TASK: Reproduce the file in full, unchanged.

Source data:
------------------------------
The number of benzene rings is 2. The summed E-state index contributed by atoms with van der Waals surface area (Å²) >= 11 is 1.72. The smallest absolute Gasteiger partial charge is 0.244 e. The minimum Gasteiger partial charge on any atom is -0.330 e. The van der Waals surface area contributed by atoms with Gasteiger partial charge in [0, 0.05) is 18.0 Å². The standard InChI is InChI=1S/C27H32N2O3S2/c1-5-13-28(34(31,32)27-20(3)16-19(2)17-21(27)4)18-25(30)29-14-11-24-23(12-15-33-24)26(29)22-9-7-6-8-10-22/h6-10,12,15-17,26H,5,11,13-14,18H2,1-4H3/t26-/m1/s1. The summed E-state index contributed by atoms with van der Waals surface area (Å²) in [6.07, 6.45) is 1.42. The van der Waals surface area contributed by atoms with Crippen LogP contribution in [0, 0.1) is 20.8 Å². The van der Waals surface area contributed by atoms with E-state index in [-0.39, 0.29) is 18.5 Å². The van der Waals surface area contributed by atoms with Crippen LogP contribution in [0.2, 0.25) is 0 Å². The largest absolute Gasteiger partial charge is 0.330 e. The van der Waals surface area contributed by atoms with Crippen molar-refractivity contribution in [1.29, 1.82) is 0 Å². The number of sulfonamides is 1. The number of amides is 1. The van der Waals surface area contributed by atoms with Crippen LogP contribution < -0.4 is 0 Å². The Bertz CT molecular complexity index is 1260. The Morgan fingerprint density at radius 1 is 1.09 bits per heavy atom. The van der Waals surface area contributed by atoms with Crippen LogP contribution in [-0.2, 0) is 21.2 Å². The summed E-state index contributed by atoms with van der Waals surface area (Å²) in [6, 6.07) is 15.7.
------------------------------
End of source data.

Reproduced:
The number of benzene rings is 2. The summed E-state index contributed by atoms with van der Waals surface area (Å²) >= 11 is 1.72. The smallest absolute Gasteiger partial charge is 0.244 e. The minimum Gasteiger partial charge on any atom is -0.330 e. The van der Waals surface area contributed by atoms with Gasteiger partial charge in [0, 0.05) is 18.0 Å². The standard InChI is InChI=1S/C27H32N2O3S2/c1-5-13-28(34(31,32)27-20(3)16-19(2)17-21(27)4)18-25(30)29-14-11-24-23(12-15-33-24)26(29)22-9-7-6-8-10-22/h6-10,12,15-17,26H,5,11,13-14,18H2,1-4H3/t26-/m1/s1. The summed E-state index contributed by atoms with van der Waals surface area (Å²) in [6.07, 6.45) is 1.42. The van der Waals surface area contributed by atoms with Crippen LogP contribution in [0, 0.1) is 20.8 Å². The van der Waals surface area contributed by atoms with E-state index in [-0.39, 0.29) is 18.5 Å². The van der Waals surface area contributed by atoms with Crippen LogP contribution in [0.2, 0.25) is 0 Å². The largest absolute Gasteiger partial charge is 0.330 e. The van der Waals surface area contributed by atoms with Crippen molar-refractivity contribution in [1.29, 1.82) is 0 Å². The number of sulfonamides is 1. The number of amides is 1. The van der Waals surface area contributed by atoms with Crippen LogP contribution < -0.4 is 0 Å². The Bertz CT molecular complexity index is 1260. The Morgan fingerprint density at radius 1 is 1.09 bits per heavy atom. The van der Waals surface area contributed by atoms with Crippen LogP contribution in [-0.2, 0) is 21.2 Å². The summed E-state index contributed by atoms with van der Waals surface area (Å²) in [6, 6.07) is 15.7.